Can The Suburbs Withstand the Pull of the CBD?

Another crop of major firms chose to move to the CBD in the third quarter, driving the vacancy rate down 20 bps to 12 percent, the lowest it has been since 2008. Positive absorption was recorded at 268,627 square feet.

DirectVacancyRate&GrossWeightedRate-(Downtown-PG2)

Kraft, ConAgra, Motorola Solutions and several other firms all took significant space, making moves downtown from the suburbs. In the case of ConAgra, the firm moved its Chicago-area operations from Naperville to the Merchandise Mart, and, soon after announced it would be relocating its corporate headquarters from Omaha to its new CBD location.

“While downtown rents are higher than the suburbs, the risk of potentially not attracting the right talent in the suburbs continues to outweigh the increased occupancy costs downtown,” said Jon Milonas, First Vice President with CBRE.  “In addition, companies are using space more efficiently, which means that more people are working in a smaller square footage.  Suburban parking garages and lots weren’t built for this type of density.  When our clients study the costs to build a parking garage versus higher rents downtown, the downtown options are proving to be quite compelling.”

Significant expansions took place as well, with Groupon and Yelp both renewing and expanding their space at 600 W. Chicago and the Merchandise Mart.

All of this activity has emboldened landlords to push rental rates as tenants currently have few options on the market. Average rates rose $.48 PSF to $36.19.

However, with a flush of new construction set to hit the market in 2017, the tables may be turning in the tenants favor as the market will see 6.6 million square feet of new and shadow space hit the market.

“The next 12-18 months will likely continue to be a landlord’s market with rental rate increases continuing and high competition for space, but the upcoming supply in 2017 will likely drive a shift in the favor of tenants starting in the third quarter of 2017 once the majority of the shadow space hits the market,” said Milonas.

Download the Q3 downtown office report here.

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2 Responses to Can The Suburbs Withstand the Pull of the CBD?

  1. Anonymous says:

    While it is true that there have been over 3 million square feet of prominent firms that have decided to move downtown recently, class A product in suburbs are still healthy. Here are some facts that people need to understand to put this all in perspective.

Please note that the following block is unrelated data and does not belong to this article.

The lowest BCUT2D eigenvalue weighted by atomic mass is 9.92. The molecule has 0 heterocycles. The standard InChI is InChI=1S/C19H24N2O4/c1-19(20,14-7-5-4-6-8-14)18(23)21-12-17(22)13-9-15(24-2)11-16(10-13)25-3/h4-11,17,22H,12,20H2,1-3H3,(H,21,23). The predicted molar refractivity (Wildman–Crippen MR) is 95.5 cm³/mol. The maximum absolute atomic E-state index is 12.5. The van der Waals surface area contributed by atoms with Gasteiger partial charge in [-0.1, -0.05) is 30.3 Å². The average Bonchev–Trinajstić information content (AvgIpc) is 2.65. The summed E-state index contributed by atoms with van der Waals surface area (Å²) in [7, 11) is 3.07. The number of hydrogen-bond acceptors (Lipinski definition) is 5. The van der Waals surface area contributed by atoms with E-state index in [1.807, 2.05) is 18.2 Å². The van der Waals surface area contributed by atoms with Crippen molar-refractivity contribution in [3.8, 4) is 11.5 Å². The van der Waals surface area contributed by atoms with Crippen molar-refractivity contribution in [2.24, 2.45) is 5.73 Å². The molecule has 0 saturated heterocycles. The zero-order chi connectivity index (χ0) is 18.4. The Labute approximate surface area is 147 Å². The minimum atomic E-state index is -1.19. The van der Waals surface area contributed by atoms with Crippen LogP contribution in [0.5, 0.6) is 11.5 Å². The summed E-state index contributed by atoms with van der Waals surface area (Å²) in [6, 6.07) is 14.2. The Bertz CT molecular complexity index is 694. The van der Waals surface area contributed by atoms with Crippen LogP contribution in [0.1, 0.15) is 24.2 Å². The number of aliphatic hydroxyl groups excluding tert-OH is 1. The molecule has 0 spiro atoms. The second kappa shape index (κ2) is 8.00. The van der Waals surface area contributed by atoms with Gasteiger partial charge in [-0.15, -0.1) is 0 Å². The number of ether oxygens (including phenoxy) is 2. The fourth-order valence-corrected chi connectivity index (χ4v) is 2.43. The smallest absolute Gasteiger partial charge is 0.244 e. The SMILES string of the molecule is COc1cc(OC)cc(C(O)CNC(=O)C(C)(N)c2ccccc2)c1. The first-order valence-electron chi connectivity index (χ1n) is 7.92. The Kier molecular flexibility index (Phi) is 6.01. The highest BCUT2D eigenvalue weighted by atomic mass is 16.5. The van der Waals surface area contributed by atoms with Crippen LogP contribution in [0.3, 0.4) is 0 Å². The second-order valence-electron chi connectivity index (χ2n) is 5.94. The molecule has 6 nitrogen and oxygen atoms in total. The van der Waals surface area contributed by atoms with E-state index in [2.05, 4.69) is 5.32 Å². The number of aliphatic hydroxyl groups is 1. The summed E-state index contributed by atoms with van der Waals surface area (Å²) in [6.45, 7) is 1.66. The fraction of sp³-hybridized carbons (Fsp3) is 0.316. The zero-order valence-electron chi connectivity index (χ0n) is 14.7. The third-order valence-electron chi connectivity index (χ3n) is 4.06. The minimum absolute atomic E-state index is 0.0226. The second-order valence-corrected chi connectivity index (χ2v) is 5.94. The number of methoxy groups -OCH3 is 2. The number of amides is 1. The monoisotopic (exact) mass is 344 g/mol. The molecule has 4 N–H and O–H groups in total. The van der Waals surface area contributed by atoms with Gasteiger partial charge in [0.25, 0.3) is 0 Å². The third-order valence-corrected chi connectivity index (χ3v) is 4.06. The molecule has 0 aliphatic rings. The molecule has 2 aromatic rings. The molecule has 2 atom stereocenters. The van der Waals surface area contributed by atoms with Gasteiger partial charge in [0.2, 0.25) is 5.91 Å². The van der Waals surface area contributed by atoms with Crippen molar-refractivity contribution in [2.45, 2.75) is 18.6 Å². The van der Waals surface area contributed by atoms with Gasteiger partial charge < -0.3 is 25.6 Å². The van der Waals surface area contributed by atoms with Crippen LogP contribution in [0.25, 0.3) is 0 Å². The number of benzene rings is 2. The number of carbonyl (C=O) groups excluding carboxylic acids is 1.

– The suburban market totals 107 million square feet, the CBD market is 128 million square feet.
    – The entire suburban market has absorbed 394,000 square feet year to date. The entire CBD market has absorbed 275,000 square feet year to date.
    – The Class A suburban market has absorbed 560,000 square feet year to date. The Class A CBD market has absorbed 90,000 square feet YTD.
    -The Class A suburban market is 13% vancant, compared to Class A downtown at 12%.
    – Since 2012, the entire suburban market has absorbed 3.8 million square feet. Over the same period of time the CBD market has absorbed 1.9 million square feet.
    – According to the Illinois Department of Employment Security, since 2011, 72,000 office using jobs have been created in the suburbs. During the same period of time, the CBD market has created 25,000 office using jobs.
    – There is zero square feet being built on a speculative basis in the suburbs. In the CBD, there is 2.6 million square feet of speculative product under construction.

    The downtown market is healthy across all classes and is benefiting from firms looking to attract young talent. Also, the new supply is a fraction of that built in past development cycles and has experienced strong preleasing activity. However, people need to understand that functional buildings in the suburbs are exhibiting strong demand and have no new supply to compete with.

    The key to understanding the suburban market is focusing on the difference between Class A product and everything else. The B and C market is currently 22% vacant which is largely driven by functional obsolesence and deferred maintenance. Class A buildings are not competing with this product and rents are growing.

    Like

  2. CBRE Chicago says:

    Thank you for the excellent insights. Vantage Point posted on the subject of Class A suburban properties a few days ago. We would love your thoughts/comments on this piece as well.
    https://cbrechicago.com/2015/10/28/suburban-resurgence-apparent-in-class-a-properties/

    Like

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